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By John Harkness
For Worcester, unable to overhaul Mertsfield in the Premier League, this was their last chance to win a trophy, and the importance of the game was etched on the teamsheet. Adam Healy was deployed as a lone striker ahead of a five-man midfield containing two holding midfielders, the returning Tom Phelan and the captain Tom Greene. Worcester, who had savaged St. Hugh’s and Mertsfield on their way to the Final, were content to simply suffocate New, who were unable to muster a shot on target from open play in the first half and never really seriously questioned Adam Titchen.
With Worcester comfortably controlling the game but never reaching the commanding heights, it fell upon both sets of fans to provide the entertainment. New, who were only a few instruments away from providing a brass band, were the better equipped, but Worcester outgunned them with a series of chants, although considering how cagily Worcester played with a team featuring manifold attacking talent, the thought of the spectacle that a team of Jamie Browns would provide is more than a little troubling.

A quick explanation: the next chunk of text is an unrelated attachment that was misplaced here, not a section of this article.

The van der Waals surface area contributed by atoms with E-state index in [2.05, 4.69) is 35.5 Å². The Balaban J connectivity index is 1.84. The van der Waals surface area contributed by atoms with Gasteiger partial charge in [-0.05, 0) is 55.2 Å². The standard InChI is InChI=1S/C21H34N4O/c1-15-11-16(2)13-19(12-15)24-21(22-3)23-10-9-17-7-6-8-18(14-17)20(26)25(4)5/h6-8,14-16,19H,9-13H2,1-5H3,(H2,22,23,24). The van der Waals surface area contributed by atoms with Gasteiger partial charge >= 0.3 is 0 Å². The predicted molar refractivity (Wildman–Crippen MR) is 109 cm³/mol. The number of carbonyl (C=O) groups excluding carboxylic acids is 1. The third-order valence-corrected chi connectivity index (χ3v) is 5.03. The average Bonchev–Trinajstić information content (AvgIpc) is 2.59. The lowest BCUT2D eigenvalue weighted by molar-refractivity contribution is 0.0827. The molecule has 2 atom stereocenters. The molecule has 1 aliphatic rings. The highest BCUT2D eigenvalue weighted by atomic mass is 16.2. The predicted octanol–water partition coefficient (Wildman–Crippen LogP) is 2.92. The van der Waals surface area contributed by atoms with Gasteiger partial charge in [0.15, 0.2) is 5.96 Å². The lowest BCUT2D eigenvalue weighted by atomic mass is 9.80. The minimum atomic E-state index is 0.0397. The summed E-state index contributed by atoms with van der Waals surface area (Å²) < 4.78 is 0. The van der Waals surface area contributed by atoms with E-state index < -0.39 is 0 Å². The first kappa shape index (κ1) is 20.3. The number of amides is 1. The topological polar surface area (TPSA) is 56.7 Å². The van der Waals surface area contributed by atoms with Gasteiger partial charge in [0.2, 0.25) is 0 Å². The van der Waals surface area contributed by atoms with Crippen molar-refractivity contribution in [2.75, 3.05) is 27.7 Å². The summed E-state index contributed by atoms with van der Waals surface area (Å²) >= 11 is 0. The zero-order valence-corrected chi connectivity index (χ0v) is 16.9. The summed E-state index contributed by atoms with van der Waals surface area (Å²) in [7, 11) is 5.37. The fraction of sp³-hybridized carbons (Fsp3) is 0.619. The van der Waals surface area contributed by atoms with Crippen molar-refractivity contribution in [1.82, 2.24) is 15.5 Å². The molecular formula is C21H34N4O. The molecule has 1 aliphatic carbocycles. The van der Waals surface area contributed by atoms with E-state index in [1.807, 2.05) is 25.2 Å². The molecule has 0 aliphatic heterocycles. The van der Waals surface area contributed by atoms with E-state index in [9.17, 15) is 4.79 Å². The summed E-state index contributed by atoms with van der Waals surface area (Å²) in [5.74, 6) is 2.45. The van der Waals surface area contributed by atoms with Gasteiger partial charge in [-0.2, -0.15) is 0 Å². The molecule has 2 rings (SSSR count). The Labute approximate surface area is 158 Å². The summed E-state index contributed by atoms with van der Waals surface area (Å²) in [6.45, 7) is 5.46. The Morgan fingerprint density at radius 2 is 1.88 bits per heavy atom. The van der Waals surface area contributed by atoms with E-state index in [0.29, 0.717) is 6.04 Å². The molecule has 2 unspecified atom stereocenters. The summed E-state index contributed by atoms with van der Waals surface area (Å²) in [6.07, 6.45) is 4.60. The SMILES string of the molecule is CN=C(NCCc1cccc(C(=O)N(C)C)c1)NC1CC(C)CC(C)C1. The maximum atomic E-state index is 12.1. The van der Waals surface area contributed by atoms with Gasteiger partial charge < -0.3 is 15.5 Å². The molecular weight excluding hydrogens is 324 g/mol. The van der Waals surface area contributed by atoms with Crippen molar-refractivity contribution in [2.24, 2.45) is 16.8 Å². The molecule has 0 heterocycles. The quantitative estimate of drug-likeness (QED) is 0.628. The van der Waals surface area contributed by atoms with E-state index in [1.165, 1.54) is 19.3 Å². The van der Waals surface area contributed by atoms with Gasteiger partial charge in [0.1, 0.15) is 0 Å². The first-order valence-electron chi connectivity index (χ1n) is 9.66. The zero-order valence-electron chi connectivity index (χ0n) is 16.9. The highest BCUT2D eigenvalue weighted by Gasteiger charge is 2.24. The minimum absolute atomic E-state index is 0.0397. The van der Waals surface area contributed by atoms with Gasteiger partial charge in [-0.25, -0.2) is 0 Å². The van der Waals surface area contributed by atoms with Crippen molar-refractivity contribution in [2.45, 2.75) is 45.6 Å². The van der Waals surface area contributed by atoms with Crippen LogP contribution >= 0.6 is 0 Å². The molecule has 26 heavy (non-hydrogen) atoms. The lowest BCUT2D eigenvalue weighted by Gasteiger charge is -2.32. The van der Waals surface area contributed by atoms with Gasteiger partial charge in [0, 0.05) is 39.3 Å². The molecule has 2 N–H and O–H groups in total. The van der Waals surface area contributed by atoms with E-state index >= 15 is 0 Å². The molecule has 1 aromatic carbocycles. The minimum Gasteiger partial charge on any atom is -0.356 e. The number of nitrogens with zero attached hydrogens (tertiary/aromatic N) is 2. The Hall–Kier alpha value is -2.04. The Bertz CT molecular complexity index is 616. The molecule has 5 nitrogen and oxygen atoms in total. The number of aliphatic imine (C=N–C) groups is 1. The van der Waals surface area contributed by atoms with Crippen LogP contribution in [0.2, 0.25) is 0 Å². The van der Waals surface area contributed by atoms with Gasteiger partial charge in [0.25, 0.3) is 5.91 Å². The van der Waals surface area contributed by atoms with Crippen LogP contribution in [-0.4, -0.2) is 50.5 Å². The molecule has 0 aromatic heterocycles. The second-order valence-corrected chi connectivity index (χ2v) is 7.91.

It was a shame that Niko de Walden did not have a longer chant; although he provided plenty of material with a goal that showcased his oustanding technical quality. Cutting inside from his deployment on the left-wing, he played the ball through to Healy with a delicious, defence-splitting backheel, received the return and coolly finished to give Worcester the lead. It was de Walden’s last goal for the College, and the loss of his skillful forward play will be a double loss; to those who love Worcester and to those who love football.
Having got the lead, Worcester sat back. New saw more of the ball in the second period but did very little with it; the closest that the New forward, Sam Donald got to a kick was a nasty challenge from Phelan that saw the JCR League’s top scorer withdrawn early clutching his leg. It was only when Greene was subbed off that it became apparent that he had been performing an astonishing magical trick: he had made Echikie Onuchukwu, the New playmaker, disappear completely. New, without the resources to test a resolute Worcester, slid slowly to a dour defeat.
It was not an occasion that the neutral will look back on with any great fondness; Worcester’s conservatism killed the game as both a contest and as a spectacle. For Worcester’s players and supporters, however, the trophy will glitter long in the memory.